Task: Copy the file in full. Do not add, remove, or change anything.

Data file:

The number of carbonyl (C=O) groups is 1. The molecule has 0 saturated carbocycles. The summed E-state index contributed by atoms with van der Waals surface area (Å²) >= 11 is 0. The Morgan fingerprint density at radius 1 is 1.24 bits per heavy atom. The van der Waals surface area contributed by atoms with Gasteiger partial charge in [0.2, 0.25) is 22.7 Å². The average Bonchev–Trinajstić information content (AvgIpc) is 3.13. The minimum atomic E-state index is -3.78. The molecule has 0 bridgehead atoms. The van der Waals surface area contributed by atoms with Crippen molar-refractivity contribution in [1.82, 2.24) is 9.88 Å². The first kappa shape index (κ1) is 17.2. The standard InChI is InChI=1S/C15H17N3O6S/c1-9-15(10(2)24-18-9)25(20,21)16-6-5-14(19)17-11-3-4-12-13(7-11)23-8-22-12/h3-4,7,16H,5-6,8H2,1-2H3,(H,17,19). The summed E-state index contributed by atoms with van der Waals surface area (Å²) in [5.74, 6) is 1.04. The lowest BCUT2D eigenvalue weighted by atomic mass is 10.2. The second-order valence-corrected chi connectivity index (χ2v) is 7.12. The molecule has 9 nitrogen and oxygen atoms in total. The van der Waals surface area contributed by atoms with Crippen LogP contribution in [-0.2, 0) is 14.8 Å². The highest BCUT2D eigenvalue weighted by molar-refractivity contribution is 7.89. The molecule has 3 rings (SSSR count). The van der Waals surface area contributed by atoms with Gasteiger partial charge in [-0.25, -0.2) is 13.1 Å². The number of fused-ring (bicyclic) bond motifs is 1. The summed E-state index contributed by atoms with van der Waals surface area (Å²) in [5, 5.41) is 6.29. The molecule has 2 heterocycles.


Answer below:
The number of carbonyl (C=O) groups is 1. The molecule has 0 saturated carbocycles. The summed E-state index contributed by atoms with van der Waals surface area (Å²) >= 11 is 0. The Morgan fingerprint density at radius 1 is 1.24 bits per heavy atom. The van der Waals surface area contributed by atoms with Gasteiger partial charge in [0.2, 0.25) is 22.7 Å². The average Bonchev–Trinajstić information content (AvgIpc) is 3.13. The minimum atomic E-state index is -3.78. The molecule has 0 bridgehead atoms. The van der Waals surface area contributed by atoms with Crippen molar-refractivity contribution in [1.82, 2.24) is 9.88 Å². The first kappa shape index (κ1) is 17.2. The standard InChI is InChI=1S/C15H17N3O6S/c1-9-15(10(2)24-18-9)25(20,21)16-6-5-14(19)17-11-3-4-12-13(7-11)23-8-22-12/h3-4,7,16H,5-6,8H2,1-2H3,(H,17,19). The summed E-state index contributed by atoms with van der Waals surface area (Å²) in [5.74, 6) is 1.04. The lowest BCUT2D eigenvalue weighted by atomic mass is 10.2. The second-order valence-corrected chi connectivity index (χ2v) is 7.12. The molecule has 9 nitrogen and oxygen atoms in total. The van der Waals surface area contributed by atoms with Crippen LogP contribution in [-0.2, 0) is 14.8 Å². The highest BCUT2D eigenvalue weighted by molar-refractivity contribution is 7.89. The molecule has 3 rings (SSSR count). The van der Waals surface area contributed by atoms with Gasteiger partial charge in [-0.25, -0.2) is 13.1 Å². The number of fused-ring (bicyclic) bond motifs is 1. The summed E-state index contributed by atoms with van der Waals surface area (Å²) in [5, 5.41) is 6.29. The molecule has 2 heterocycles.